Daily Mirror owner Reach has bounced back from a disastrous start to 2020. After profits dived in the first half of the year, digital advertising has had a strong recovery in the third quarter, assisted by increased customer engagement and loyalty – showing a bright spot amid a tough year for publishers. The Drum crunches the numbers and what they mean.
What does Reach’s balance sheet look like?
Between January and June, pre-tax profit at Reach sank into freefall, slumping from £58.2m to £25.2m, while the firm’s revenues slid 18% to £290.8m.
These negative indicators fed through to a corresponding collapse in statutory operating profits which declined to £28.9m, against £63.7m 12 months prior.
In a sign that Reach’s books are heading in the right direction, third-quarter revenue fell by a mere 15%, almost half the rate of decline (27.5%) recorded in the second half.
Digital proved to be Reach’s saving grace, pulling the company into positive territory with a 12.9% rise on the back of a strong digital advertising sector and increased customer engagement, partially offsetting the 14.8% decline racked up over the previous quarter.
Print continues to fade, slipping a further 19.9% over the quarter –although this represents an improvement on the 29.5% fall registered over the previous three months as circulation revenues ticked up.
Through August, Reach reported receiving 42.9m unique visitors across its portfolio of titles, equivalent to a 63% market share of the UK’s regional publishing audience.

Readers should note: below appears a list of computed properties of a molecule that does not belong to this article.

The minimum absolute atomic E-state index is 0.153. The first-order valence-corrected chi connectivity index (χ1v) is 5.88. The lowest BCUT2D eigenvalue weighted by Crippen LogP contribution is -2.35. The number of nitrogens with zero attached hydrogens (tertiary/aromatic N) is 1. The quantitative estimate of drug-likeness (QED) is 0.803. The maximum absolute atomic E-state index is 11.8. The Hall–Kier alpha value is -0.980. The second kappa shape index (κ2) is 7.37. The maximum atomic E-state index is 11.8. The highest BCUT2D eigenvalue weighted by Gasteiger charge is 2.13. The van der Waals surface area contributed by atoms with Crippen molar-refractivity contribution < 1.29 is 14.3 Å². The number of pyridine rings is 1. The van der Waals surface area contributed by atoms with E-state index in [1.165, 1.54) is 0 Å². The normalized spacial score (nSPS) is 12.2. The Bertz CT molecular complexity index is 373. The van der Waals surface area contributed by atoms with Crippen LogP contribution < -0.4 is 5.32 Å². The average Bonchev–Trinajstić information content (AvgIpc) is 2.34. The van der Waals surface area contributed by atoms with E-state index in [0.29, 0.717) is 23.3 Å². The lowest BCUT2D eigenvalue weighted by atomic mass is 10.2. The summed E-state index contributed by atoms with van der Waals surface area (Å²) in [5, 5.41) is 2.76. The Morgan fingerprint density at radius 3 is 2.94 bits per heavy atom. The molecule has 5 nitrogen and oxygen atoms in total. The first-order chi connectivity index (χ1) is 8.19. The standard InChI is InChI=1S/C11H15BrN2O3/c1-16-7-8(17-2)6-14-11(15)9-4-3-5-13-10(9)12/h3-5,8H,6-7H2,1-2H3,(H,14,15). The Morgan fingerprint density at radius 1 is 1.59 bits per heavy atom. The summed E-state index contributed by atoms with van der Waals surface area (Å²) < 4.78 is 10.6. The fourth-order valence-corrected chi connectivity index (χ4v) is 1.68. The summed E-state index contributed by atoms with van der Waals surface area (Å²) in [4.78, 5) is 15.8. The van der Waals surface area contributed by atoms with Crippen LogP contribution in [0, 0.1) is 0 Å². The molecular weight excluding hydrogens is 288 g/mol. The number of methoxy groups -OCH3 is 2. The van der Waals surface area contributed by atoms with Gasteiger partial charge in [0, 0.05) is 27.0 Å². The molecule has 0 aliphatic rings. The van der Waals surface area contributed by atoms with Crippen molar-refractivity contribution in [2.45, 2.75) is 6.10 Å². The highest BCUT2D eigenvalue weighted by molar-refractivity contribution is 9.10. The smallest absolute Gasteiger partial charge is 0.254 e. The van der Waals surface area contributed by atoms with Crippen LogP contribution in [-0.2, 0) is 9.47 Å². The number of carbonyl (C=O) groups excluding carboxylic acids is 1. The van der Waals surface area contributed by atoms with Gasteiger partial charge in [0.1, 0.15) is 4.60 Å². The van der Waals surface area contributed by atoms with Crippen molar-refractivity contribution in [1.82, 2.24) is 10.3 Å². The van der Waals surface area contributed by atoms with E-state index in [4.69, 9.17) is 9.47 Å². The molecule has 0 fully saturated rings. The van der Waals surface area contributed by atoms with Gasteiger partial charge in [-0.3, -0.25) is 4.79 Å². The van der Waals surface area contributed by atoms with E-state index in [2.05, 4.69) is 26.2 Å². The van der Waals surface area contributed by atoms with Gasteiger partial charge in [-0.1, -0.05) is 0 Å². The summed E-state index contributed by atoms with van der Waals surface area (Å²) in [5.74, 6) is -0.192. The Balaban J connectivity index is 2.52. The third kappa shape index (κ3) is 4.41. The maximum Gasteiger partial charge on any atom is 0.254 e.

A return to healthy digital revenue growth
The coronavirus outbreak upended a promising start to 2020 for the publisher. Reach was knocked for six upon imposition of a national lockdown, precipitating a collapse in ad revenue and circulation.
Reach now senses that its fortunes have turned around over the past three months, after posting results which were materially ahead of analyst expectations.
Where does Reach go from here?
Reach had been reaping the benefits of a transformation programme announced last year which sought to streamline editorial, advertising and office functions – producing annualised savings of at least £35m.
That process has not yet reached its end, and the company has now turned its attention to third-party print contract renewals, volumes and capacity in the fourth quarter.
Despite these cutbacks, the publishing giant recorded a 27.2% year-on-year increase in average monthly loyal users between March and August.
Increased eyeballs translated to increased advertising and content consumption, presaging introduction of a single Reach customer view in the final quarter, to better measure the impact of improved data on advertising returns.
Reacting to the figures Jim Mullen, Reach chief executive, said: “We have seen a strong recovery in the digital advertising market since the worst impacts of Covid-19 in April which have driven a return to healthy digital revenue growth since July, assisted by increased customer engagement and loyalty.“
Mullen went on: “Following the implementation of the major parts of the transformation programme, Reach now has a strong foundation to drive the next phase of the customer value strategy with increased efficiency and agility in our advertising and editorial operations.“
Renewed confidence has led Mullen to recommend an issue of bonus shares to shareholders.
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